Use 'em or lose 'em: how 1,856 COVID shots wound up in the trash

According to GA Department of Public Health, providers across the state report having to throw away 4,663 doses. Much of those could have gone to Georgians eager to be vaccinated.

So far nearly 2 million doses of COVID-19 vaccine have been shipped to Georgia providers. But despite overwhelming demand, instead of going into arms, some of those shots are going in the trash.

According to Georgia Department of Public Health statistics, providers reported 4,663 doses had to be thrown away as of Feb. 15.

Of those, 1,064 doses were listed as contaminated. Another 1,114 involved damaged vials. That’s a manufacturer or shipping problem.

But 1,856 doses were listed as "not needed after prep," including 249 in just the last week.

Why? Those doses likely had to be tossed because people did not keep their vaccine appointment, and the provider could not find anyone else within the six-hour window to take the shot instead.

SEE MORE: After COVID-19 vaccination, is it safe to visit with friends and loved ones?

"I don’t understand how 1,800 could be wasted like that," said pharmacist Bryan Green. "With so many people needing them right now."

When Premier Drugstore gets a vaccine delivery, co-owner Bryan Green carefully prepares the shots for the day's appointments. But he knows the clock is ticking.

Green co-owns Premier Drugstore, a small pharmacy targeting the underserved population near downtown Douglasville.

Each morning when they have vaccine Green carefully draws out the shots expected for that day. Both the Moderna and Pfizer vaccines are designed to only be effective within six hours of warming to room temperature.

In other words, use them, or lose them.

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If someone misses an appointment, Premier Drugstore shifts to three different waiting lists, delivered each week by a city councilman, a minister, and the local senior center.

Green said out of nearly 600 doses prepared, they have yet to throw away a single one.

"We have people coming in they actually start crying when they get it," he explained.

The GA COVID vaccine wastage records through February 15, 2021.

In Georgia, only people in Phase 1a enhanced are currently authorized to be vaccinated against COVID-19. That’s anyone 65 and older, medical staff, and first responders.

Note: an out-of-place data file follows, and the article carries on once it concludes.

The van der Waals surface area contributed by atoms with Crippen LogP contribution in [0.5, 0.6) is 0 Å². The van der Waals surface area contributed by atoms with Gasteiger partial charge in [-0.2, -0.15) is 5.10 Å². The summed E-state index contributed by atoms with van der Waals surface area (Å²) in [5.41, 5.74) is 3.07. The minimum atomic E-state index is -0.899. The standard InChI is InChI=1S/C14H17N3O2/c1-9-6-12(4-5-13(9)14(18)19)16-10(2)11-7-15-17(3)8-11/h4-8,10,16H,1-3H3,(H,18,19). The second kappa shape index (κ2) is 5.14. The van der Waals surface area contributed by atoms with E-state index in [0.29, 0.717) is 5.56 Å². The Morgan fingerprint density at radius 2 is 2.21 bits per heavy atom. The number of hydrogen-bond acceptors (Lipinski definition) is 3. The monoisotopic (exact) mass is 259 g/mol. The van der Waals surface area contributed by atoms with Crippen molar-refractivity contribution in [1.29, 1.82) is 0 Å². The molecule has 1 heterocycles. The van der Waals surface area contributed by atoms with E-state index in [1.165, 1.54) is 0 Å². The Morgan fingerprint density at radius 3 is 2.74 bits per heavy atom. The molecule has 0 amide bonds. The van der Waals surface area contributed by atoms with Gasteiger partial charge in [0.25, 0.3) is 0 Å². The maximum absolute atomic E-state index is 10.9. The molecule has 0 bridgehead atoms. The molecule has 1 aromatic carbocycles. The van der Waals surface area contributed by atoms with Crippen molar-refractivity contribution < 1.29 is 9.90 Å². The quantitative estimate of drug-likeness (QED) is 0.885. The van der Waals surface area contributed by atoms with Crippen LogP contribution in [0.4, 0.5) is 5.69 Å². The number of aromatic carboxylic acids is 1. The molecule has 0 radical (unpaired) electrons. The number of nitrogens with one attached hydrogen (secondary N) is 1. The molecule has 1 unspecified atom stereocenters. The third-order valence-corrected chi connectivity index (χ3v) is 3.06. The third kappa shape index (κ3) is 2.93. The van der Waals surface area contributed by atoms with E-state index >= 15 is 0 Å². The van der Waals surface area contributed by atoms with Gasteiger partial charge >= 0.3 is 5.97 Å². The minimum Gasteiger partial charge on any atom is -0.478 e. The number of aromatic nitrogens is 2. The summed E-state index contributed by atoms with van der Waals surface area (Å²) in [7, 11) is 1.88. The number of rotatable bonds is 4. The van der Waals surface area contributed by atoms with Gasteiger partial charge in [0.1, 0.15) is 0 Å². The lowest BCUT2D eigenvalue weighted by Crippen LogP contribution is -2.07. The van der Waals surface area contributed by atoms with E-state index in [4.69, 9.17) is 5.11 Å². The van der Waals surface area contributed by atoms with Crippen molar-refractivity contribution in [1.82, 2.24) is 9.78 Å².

But DPH vaccine chief Dr. Chris Rustin said the rule is not ironclad.

"At the end of the day, if you’ve got two to three doses and the only thing between the trash can and that dose is someone in front of you that is 35 to 40 years old, you can’t find anyone else within the current phase, I’d say that would be a good way not to waste a dose," Rustin said.

The state is trying to get that message to providers who may fear getting in trouble if they vaccinate outside of Phase 1a. They've sent out emails and stressed the exemption in weekly webinars.

But there have been well-publicized examples of providers being punished for breaking the phase 1a rules.

The Medical Center of Elberton had its vaccine supply seized by the state for vaccinating teachers last December. Doctors there argued they had already finished everyone in that phase and rushed to get vaccines out to the next group. The vaccines were not in danger of being wasted, though.

A Houston, Texas doctor was briefly charged with theft after choosing not to throw away 10 doses at the end of the day. He gave them to random people, the last dose to his wife.

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This Houston, TX doctor was fired -- and briefly charged with theft -- after choosing to vaccinate 10 people who didn't yet qualify rather than throw the vaccine away.

Douglasville pharmacist Green says 10 of his last-minute recipients were people who don’t qualify right now for a vaccine appointment.

It was a risk his customers are glad he took.

"I think it’s sad that we’ve come to that," said Ann Eskew, an over-65 customer sitting in the pharmacy to be monitored after her vaccination. "There’s no alternative. That if the pharmacist has some left at the end of the day — doesn’t want to lose her job or his job — and that the only alternative is to throw it away."

Rustin promises no punishment as long as the provider documents their attempts to first find someone in the current phase.

"With our supply constraints that we are seeing, we would much rather that dose be used than going to waste," he insisted.

Because until supply exceeds demand, that clock is always ticking.

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